Alexander Nevsky Church description and photos - Russia - North-West: Novgorod region (Topic)

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Alexander Nevsky Church description and photos - Russia - North-West: Novgorod region

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Alexander Nevsky Church description and photos - Russia - Northwest: Novgorod Region

Alexander Nevsky Church description and photos - Russia - North-West: Novgorod Region. Detailed information about the attraction. Description, photos and a map showing the nearest significant objects.

Photo and description

A long time ago in the village of Yazhelbitsy there was a wooden church, which was pretty dilapidated by the beginning of the 19th century. In 1803, the great Emperor Alexander I drove along the Petersburg highway and saw a small dilapidated church. He decided at his own expense to build on this place a new, but only stone church in honor of his heavenly patron Saint Prince Alexander Nevsky. By 1805, the stone church was ready. Only 20 years later, the parishioners made the first large-scale repairs in the church and replaced the plank roof with an iron one.

In 1836, the western part of the temple was significantly enlarged - a warm church was built here. For this reason, the bell tower was dismantled and rebuilt, which made up a single whole with the church and perfectly marked the main entrance of the temple. The height of the new bell tower with a spire reached 38 m (18 fathoms), width - 13 m (6 fathoms), length - 26 m (12 fathoms). The church consisted of two chapels. The first is the northern border, built in honor of the Holy Great Martyr Dmitry of Thessaloniki; the second - southern - in honor of St. Nicholas of Mirliki, the famous miracle worker. The next renovation in the church was carried out in the 1880s, when a new iconostasis was ordered, necessary for the chapel in honor of St. Dmitry Thessaloniki.

In addition to the village of Yazhelbitsy, the parish of Alexander Nevsky included the following villages: Mironushka, Knyazhevo, Izhitsy , Zagorje, Varnitsy, Kuvizino, Pochep, Kuznetsovka, Pestovo, Velikiy Dvor, Kiselevka, Sosnitsy, Gorushki and some others.

A peasant woman by the name of Kalkina from the village of Kuznetsovka presented the temple with 15 yards of brocade intended for clothing on the holy throne; a peasant from the village of Zagorie Shilov - a deacon's priestly vestment; a peasant from Yazhelbitsy Semkin - brocade and metal banners; brothers Fyodor and Mikhail Zaitsevs from the village of Yazhelbitsy generously donated a carpet, a shroud, a portable lantern for the procession and a banner.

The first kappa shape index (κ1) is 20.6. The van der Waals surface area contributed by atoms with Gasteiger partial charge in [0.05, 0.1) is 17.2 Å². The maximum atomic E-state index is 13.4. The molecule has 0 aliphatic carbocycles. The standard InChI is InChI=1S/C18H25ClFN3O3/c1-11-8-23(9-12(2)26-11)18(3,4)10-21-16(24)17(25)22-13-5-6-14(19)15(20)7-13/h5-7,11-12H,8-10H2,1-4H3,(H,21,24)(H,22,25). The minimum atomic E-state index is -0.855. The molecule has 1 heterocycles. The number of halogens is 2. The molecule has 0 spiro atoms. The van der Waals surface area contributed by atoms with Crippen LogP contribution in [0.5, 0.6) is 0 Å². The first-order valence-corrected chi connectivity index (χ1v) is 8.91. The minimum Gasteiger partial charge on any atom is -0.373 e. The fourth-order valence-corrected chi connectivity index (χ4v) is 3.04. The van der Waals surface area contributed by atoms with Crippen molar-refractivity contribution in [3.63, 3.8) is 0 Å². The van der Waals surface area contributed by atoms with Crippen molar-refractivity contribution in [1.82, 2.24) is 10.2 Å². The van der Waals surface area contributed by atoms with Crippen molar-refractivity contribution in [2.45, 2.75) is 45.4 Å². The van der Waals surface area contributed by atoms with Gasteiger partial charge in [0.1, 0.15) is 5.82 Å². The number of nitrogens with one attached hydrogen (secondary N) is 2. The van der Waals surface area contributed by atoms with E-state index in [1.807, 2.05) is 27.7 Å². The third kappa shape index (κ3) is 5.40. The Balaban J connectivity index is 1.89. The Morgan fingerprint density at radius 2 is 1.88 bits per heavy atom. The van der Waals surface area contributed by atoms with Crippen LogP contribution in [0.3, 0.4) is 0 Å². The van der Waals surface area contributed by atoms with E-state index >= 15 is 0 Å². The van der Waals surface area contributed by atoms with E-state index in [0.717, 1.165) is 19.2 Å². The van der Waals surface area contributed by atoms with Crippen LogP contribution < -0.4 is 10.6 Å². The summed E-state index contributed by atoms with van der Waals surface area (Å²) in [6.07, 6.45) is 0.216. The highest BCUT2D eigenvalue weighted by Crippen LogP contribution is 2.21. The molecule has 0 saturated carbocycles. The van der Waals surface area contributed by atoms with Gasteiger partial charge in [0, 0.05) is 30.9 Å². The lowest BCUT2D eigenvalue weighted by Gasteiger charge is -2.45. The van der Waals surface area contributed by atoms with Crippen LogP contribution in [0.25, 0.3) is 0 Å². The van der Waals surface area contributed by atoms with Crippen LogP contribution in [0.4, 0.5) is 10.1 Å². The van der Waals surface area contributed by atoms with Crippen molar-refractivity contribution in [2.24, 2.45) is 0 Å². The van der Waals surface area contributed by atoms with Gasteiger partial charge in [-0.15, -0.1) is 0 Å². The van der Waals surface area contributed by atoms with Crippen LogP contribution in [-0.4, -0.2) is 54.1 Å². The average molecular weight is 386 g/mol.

A large amount of funds that were so necessary to maintain the appearance of the temple came from local residents. In addition, people from other places donated a lot. In 1894, the righteous John of Kronstadt presented the church of Alexander Nevsky with deacon and priestly vestments, analogies, table covers and much more. Gifts and gifts came from the priest of St. Nicholas Cathedral in St. Petersburg, Father Valentin, the management staff of the Kalinkinskaya St. Petersburg hospital and many others.

In December 1918, an order was received from the Department of the Office of the Valdai District Council of Workers and Peasants' Deputies for Internal Affairs that church property should be transferred to the parish for safekeeping. For this, about forty representatives were selected. Priest Konstantin Gruzinsky, who served in the church since 1910, in his chronicle of the church notes that in the 1920s-1930s all parishioners performed their Christian duty with special zeal, and that the need for the church is not diminishing.

In 1929, the church was renovated, and the temple was again painted by Shirshin Vasily Kuzmich from the Ivanovo village of the Goritsky region. This event happened at a time of negative attitudes towards the church during the Soviet era, despite the fact that already in 1928 there was a big crop failure in the Yazhelbitsky district and a terrible famine began. In 1934, the last renovation of the church was made: the whitewash in the warm church and in the bell tower was renewed, the roof was repaired.

The church was finally destroyed and closed in 1937: the bells were dropped and broken, the temple premises were given to a rural House of Culture, where gatherings of townspeople and various rallies were often held. The church priest was shot. In 1941, the village of Yazhelbitsy became a front-line village, and a firing point was equipped in the large basement of the church. Even today, you can see how its loopholes look directly towards the nearby highway.

In 1998, at the initiative of the villagers of Yazhelbitsa, work began on cleaning up church ruins, as well as preparing the necessary project documentation. In addition, the required amount of funds was collected.

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Topic: Alexander Nevsky Church description and photos - Russia - North-West: Novgorod region.Alexander Nevsky Church description and photos - Russia - North-West: Novgorod region

Author: Kelly Costine